12. 12. Choice of subject• Are sociologists more interested in some people more than others• Are funds limited to certain areas (perceived problems)• Personal bias – to prove a point• The values beliefs of sociologists• Access to some groups difficult because of power – so why should we focus on the powerless ?
  13. 13. Ethical Issues• Choice of topic – we may draw negative attention to a disadvantaged group “victim blaming” e.g. Afro Caribbean youth• Choice of group – some groups don’t have the power to say no• Effects on people to be studied – may find out negative things about themsleves (the doctors in the Rosenhan study) or in the case of Humphrey’s Tearoom Trade, have negative consequences• Effects on wider society – public policy, victims of crime etc..• Legality and immorality – committing illegal acts during a study e.g. Venkatesh was involved in a beating• Consent - asking people’s permission to study them and their lives• Anonymity – The right to remain anonymus and not to be able to be identified from the report or study
  14. 14. Choices in Research
  15. 15. Theory influences choice of research topic• Feminists interested in uncovering relationships between patriarchy and women’s lives• Marxists interested in how a relatively small group of people oppress the masses• Functionalist explore values consensus and are interested in how society maintains agreement• Interactionists are interested in social action and context
  16. 16. Relationship between theory and method• Positivism – is the approach based on the natural sciences. Central is the idea of objectivity and science. This approach was favoured by earlier sociologists and tended to be “top down”• Interpretivism – is the approach which tries to see the world from the subjects perspective. Tends to be bottom up and qualitative. This research approach came originally from anthropology.
  17. 17. Triangulation• There is no perfect research method• Qualitative and quantitative methods both have weaknesses which tend to be the inverse of each other.• The use of mixed methods which is known as triangulation can overcome some of the weaknesses of a method• E.g. A quantitative study on health an d lifestyle could be supplemented by the use of in-depth interviews or focus groups –thus increasing validity of the research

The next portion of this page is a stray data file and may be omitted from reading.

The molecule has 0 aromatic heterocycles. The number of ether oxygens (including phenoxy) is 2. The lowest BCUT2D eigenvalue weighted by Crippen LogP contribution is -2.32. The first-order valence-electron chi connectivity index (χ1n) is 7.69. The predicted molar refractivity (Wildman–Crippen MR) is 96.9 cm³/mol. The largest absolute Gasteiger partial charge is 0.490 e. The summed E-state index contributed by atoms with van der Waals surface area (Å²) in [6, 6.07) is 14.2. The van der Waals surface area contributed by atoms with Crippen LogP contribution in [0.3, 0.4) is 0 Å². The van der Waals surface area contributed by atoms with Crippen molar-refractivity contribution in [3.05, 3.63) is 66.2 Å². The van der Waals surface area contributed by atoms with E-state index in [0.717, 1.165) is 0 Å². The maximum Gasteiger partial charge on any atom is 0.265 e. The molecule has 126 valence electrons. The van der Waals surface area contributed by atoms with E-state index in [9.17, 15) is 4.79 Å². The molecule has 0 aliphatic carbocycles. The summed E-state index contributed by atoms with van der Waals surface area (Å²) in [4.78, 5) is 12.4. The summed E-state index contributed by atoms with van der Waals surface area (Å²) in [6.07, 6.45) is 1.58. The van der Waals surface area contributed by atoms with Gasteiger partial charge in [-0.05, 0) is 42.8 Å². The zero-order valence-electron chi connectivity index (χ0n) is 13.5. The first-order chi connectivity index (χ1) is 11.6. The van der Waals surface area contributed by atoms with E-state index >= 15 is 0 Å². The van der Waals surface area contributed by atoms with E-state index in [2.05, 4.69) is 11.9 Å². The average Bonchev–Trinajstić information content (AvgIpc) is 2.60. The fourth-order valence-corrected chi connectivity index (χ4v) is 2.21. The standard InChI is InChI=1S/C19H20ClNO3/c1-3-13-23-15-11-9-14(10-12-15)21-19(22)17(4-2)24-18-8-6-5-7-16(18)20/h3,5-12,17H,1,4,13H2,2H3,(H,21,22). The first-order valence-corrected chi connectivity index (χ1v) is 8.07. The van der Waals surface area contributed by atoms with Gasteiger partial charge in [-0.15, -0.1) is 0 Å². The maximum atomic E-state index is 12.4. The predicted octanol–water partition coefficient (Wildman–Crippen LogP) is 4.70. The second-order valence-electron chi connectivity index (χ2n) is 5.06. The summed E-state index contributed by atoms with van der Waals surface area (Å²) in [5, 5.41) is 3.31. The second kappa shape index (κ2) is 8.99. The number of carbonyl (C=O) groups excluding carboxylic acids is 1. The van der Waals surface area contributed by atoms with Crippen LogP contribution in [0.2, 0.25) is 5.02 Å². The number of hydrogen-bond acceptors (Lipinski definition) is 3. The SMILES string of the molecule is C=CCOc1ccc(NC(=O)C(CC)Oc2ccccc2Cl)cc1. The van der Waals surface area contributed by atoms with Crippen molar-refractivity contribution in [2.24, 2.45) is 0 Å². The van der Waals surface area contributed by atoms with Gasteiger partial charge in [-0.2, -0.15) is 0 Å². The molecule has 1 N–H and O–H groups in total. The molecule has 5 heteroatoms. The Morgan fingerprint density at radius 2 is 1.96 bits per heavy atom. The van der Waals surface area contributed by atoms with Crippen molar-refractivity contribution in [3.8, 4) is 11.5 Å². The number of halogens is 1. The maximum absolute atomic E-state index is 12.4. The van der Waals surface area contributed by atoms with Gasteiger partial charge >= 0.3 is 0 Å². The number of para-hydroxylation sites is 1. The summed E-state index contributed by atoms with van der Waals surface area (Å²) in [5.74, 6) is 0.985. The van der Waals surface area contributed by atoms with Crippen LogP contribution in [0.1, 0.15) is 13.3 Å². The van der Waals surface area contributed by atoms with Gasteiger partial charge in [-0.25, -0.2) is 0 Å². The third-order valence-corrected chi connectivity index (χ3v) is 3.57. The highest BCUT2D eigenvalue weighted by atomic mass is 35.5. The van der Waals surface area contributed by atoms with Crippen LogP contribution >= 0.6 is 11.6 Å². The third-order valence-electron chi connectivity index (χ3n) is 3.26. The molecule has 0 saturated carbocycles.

18. 18. Quantitative Methods• Surveys- standardised questionnaire to find out reliable facts, or test an hypothesis (cross sectional or longitudinal e.g. The BCS)• Experiments- to artificially create a situation which tests a theory or hypothesis e.g. Rosenhan’s study into mental hospitals• Comparative research- collecting and anyalysing statistics e.g. The Black Report or Durkheim’s study on suicide• These methods all tend to be high reliability but low validity
  19. 19. Sampling• Representative sampling – where attempts are made to accurately sample the target population to ensure representative and generalizable results• Non-representative sampling – where a valid study of the experiences of a group is more important than accuracy e.g. studying prostitution
  20. 20. Random sampling• Where every possible participant has an equal chance of being chosen• Advantages: least biased, most accurate• Disadvantages: need to know the extent of the target population and be able to get hold of them e.g. via postcode list or electoral register• Three main types: – Systematic sampling every nth on list – Stratified – divided on known criteria but you have to know the % of characteristic in population – Cluster e.g. geographic